In general the market is affected directly from local as well as international economic socks, changes in forex, rates, GDP, inflation, unemployment, foreign direct investment as well as several other important factors. Another reason property booms typically come to a halt is when, in an attempt to slow down the property markets and keep a lid on inflation, Central Banks increases interest rates and the banks limit credit.
This leads to the…
The recession
This is often characterized by an oversupply of dwellings due to over exuberant activity of builders and developers. Developing the wrong type of properties, targeting the wrong groups, misjudging the real affordability of the market is another reason. This causes increasing vacancy rates and decreasing investment returns. Property prices stop growing and eventually start to drop. If there has been a prolonged boom phase, this is usually followed by a longer and deeper slump phase with a greater likelihood of prices falling big.
During the slump, real estate is out of favor in the media and investors often struggle with decreased cash flows, higher interest rates and stalling values. They often consider selling up. When they do this in a falling market with few buyers they exacerbate the slump.
This is also the stage when some new buyers get into trouble. They’ve often overcommitted themselves during the boom by purchasing properties they could not afford and to interest payments that could just not afford. As interest rates rise, some find it very difficult to keep up payments. The only way out for them is to sell their properties at depressed prices. This often leaves them severely out of pocket and with a residual debt.
Usually in small to medium economies, in some cases bigger economies too, the Real Estate collapse has big effects on the whole economy of the country as unemployment rate increases, GDP growth slows down, bad loans increase, causing less consumption and serious cash flow problems. If this period comes as a surprise to individuals and governments, a recession would be expected, leading to economic catastrophes.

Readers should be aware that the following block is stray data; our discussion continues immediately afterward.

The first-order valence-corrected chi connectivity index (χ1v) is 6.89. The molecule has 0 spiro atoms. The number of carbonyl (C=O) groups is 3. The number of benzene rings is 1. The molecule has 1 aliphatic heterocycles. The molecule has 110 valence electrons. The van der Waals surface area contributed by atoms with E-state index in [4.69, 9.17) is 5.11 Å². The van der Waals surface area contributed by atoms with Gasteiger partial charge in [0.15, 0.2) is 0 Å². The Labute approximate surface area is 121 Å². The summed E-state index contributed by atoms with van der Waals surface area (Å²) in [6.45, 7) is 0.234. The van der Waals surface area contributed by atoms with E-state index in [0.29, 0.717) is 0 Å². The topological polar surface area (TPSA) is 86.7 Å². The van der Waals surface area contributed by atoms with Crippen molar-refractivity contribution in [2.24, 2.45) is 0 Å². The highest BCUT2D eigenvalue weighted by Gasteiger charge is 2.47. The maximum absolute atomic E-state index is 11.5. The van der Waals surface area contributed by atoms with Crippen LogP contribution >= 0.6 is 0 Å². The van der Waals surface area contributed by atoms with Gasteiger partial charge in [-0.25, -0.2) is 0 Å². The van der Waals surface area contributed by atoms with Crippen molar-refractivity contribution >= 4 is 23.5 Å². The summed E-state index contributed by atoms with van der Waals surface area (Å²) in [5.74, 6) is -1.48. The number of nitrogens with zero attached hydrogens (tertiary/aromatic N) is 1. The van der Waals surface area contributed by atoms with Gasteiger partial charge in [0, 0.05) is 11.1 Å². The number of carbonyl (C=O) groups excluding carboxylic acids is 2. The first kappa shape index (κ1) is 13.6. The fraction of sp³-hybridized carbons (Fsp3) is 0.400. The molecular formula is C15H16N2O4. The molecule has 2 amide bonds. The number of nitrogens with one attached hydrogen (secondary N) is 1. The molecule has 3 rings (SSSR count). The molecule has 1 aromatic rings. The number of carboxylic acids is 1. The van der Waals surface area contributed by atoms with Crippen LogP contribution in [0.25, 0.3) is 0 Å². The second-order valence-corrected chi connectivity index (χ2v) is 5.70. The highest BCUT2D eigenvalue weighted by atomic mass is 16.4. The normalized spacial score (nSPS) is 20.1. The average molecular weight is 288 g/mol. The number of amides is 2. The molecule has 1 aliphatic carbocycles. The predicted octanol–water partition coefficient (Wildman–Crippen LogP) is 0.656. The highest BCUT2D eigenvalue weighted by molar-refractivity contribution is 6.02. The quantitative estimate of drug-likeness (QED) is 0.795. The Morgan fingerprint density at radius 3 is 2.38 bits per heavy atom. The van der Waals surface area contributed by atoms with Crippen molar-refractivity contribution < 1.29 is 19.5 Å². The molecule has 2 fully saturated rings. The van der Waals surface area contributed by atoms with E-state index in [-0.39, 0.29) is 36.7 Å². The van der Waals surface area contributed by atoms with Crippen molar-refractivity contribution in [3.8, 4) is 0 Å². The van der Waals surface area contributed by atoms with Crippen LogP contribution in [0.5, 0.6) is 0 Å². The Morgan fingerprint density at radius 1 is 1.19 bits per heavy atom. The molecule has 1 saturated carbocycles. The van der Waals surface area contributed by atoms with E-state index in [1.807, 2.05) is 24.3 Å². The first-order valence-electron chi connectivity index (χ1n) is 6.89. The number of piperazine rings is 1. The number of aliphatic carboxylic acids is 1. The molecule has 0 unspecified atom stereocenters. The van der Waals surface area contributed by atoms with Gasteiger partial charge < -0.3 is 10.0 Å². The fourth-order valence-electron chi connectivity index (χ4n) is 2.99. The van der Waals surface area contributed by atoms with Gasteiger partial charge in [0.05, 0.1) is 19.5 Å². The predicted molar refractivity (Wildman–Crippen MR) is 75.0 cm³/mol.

The positive thing is that this is part of the market’s cycle. This period could be determined by the fundamentals of the economy, the reserves in cash and other resources of the country. This will eventually proceed to the next phase which is the stabilization phase.
The stabilisation phase
Markets don’t usually jump from a period of negative sentiment to the next upturn.
There is usually a short phase where the various economic factors catch up with each other – they stabilize or get back into equilibrium. This period is very critical to the market as it regains its trust to the sector, creates the required environment to lead back to growth and the upturn phase.
The upturn phase
Finally, time to see some positive signs in the market. During the upturn, vacancy rates slowly fall, rents start to rise, and property values start to increase slowly but steadily. This phase creates great opportunities not easily recognized by most investors. At the beginning of the upturn phase of the property cycle, interest rates are usually lower than other periods and it is easier to get to access finance.
Real estate values generally start increasing in the inner ring, more affluent suburbs, suburbs close to the CBD and the beaches. This is initially driven by owner occupiers looking to upgrade their homes. Over the next few years, increasing values ripple out to the middle ring suburbs and eventually, to the outer ring suburbs. By the middle of the upturn, real estate is generally affordable and returns from property investment are attractive.
Investors begin to enter the market. In particular, professional investors take advantage of the opportunities of the upturn phase, with beginning investors often not yet convinced that real estate is a good investment. This is the time that many builders and developers commence developing projects to have them ready by the late upturn or boom phases of the cycle.
Property investors slowly get back into the market as conditions seem more favorable. They see home values rising and are concerned that they may miss out. This is also the time that many first home buyers enter the market.
Property values usually increase gently during this stage and do not rise sharply until the boom phase of the cycle. At the end of the upturn phase of the property cycle, real estate prices have risen substantially and property is becoming less affordable. As prices rise property investment returns decrease.
At this point, investors have to be ready as the cycle is about to start all over again… and again…

Kosta Kioleoglou

REValuer by Tegova

Civil Engineer Msc/DBM


Source : Business Monthly – East Africa Edition March 2016.